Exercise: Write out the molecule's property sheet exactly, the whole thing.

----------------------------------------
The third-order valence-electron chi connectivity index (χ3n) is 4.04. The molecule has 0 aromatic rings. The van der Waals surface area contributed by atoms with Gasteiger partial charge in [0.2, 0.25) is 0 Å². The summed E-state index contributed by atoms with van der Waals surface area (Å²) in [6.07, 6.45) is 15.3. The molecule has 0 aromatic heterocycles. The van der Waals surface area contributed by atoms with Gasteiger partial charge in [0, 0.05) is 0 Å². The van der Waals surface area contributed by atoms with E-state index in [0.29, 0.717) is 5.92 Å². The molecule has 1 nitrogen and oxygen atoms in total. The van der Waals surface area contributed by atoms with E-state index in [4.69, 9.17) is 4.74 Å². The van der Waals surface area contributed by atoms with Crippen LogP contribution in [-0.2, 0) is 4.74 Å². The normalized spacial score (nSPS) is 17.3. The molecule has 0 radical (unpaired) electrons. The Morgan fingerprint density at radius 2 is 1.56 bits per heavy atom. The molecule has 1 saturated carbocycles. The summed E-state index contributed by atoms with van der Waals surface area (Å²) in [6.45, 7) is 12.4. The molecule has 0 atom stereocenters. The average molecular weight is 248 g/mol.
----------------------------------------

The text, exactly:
The third-order valence-electron chi connectivity index (χ3n) is 4.04. The molecule has 0 aromatic rings. The van der Waals surface area contributed by atoms with Gasteiger partial charge in [0.2, 0.25) is 0 Å². The summed E-state index contributed by atoms with van der Waals surface area (Å²) in [6.07, 6.45) is 15.3. The molecule has 0 aromatic heterocycles. The van der Waals surface area contributed by atoms with Gasteiger partial charge in [0, 0.05) is 0 Å². The van der Waals surface area contributed by atoms with E-state index in [0.29, 0.717) is 5.92 Å². The molecule has 1 nitrogen and oxygen atoms in total. The van der Waals surface area contributed by atoms with E-state index in [4.69, 9.17) is 4.74 Å². The van der Waals surface area contributed by atoms with Crippen LogP contribution in [-0.2, 0) is 4.74 Å². The normalized spacial score (nSPS) is 17.3. The molecule has 0 radical (unpaired) electrons. The Morgan fingerprint density at radius 2 is 1.56 bits per heavy atom. The molecule has 1 saturated carbocycles. The summed E-state index contributed by atoms with van der Waals surface area (Å²) in [6.45, 7) is 12.4. The molecule has 0 atom stereocenters. The average molecular weight is 248 g/mol.